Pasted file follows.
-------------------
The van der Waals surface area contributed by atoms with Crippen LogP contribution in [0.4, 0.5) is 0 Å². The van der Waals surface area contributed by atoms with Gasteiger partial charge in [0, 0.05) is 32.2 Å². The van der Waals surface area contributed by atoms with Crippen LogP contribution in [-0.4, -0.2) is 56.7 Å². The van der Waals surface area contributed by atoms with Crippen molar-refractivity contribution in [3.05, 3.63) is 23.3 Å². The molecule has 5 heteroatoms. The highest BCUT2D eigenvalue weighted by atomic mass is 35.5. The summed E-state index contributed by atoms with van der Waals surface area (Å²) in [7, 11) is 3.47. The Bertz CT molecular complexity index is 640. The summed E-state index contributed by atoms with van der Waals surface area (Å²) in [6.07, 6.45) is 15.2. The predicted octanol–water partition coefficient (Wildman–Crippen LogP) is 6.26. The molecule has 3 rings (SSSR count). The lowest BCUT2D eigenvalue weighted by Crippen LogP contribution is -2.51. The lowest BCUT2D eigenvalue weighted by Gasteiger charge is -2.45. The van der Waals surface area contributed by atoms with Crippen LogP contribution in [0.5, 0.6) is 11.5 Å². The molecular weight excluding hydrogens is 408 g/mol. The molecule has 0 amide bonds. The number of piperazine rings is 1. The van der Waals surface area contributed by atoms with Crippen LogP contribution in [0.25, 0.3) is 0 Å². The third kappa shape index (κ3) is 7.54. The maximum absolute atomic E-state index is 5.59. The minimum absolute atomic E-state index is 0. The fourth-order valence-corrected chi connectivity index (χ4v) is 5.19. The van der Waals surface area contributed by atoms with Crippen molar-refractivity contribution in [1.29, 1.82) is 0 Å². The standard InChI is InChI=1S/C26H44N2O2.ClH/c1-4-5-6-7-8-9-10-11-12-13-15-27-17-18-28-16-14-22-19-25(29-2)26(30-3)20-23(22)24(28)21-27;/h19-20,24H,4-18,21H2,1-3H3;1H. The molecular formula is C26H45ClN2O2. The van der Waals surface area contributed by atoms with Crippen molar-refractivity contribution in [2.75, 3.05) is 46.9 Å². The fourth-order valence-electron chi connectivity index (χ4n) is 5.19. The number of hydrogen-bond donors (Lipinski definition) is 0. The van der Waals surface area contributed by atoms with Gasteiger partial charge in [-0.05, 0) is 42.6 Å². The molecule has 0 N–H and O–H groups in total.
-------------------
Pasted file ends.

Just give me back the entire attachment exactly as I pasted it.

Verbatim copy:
The van der Waals surface area contributed by atoms with Crippen LogP contribution in [0.4, 0.5) is 0 Å². The van der Waals surface area contributed by atoms with Gasteiger partial charge in [0, 0.05) is 32.2 Å². The van der Waals surface area contributed by atoms with Crippen LogP contribution in [-0.4, -0.2) is 56.7 Å². The van der Waals surface area contributed by atoms with Crippen molar-refractivity contribution in [3.05, 3.63) is 23.3 Å². The molecule has 5 heteroatoms. The highest BCUT2D eigenvalue weighted by atomic mass is 35.5. The summed E-state index contributed by atoms with van der Waals surface area (Å²) in [7, 11) is 3.47. The Bertz CT molecular complexity index is 640. The summed E-state index contributed by atoms with van der Waals surface area (Å²) in [6.07, 6.45) is 15.2. The predicted octanol–water partition coefficient (Wildman–Crippen LogP) is 6.26. The molecule has 3 rings (SSSR count). The lowest BCUT2D eigenvalue weighted by Crippen LogP contribution is -2.51. The lowest BCUT2D eigenvalue weighted by Gasteiger charge is -2.45. The van der Waals surface area contributed by atoms with Crippen LogP contribution in [0.5, 0.6) is 11.5 Å². The molecular weight excluding hydrogens is 408 g/mol. The molecule has 0 amide bonds. The number of piperazine rings is 1. The van der Waals surface area contributed by atoms with Crippen LogP contribution in [0.25, 0.3) is 0 Å². The third kappa shape index (κ3) is 7.54. The maximum absolute atomic E-state index is 5.59. The minimum absolute atomic E-state index is 0. The fourth-order valence-corrected chi connectivity index (χ4v) is 5.19. The van der Waals surface area contributed by atoms with Crippen molar-refractivity contribution in [1.29, 1.82) is 0 Å². The standard InChI is InChI=1S/C26H44N2O2.ClH/c1-4-5-6-7-8-9-10-11-12-13-15-27-17-18-28-16-14-22-19-25(29-2)26(30-3)20-23(22)24(28)21-27;/h19-20,24H,4-18,21H2,1-3H3;1H. The molecular formula is C26H45ClN2O2. The van der Waals surface area contributed by atoms with Crippen molar-refractivity contribution in [2.75, 3.05) is 46.9 Å². The fourth-order valence-electron chi connectivity index (χ4n) is 5.19. The number of hydrogen-bond donors (Lipinski definition) is 0. The van der Waals surface area contributed by atoms with Gasteiger partial charge in [-0.05, 0) is 42.6 Å². The molecule has 0 N–H and O–H groups in total.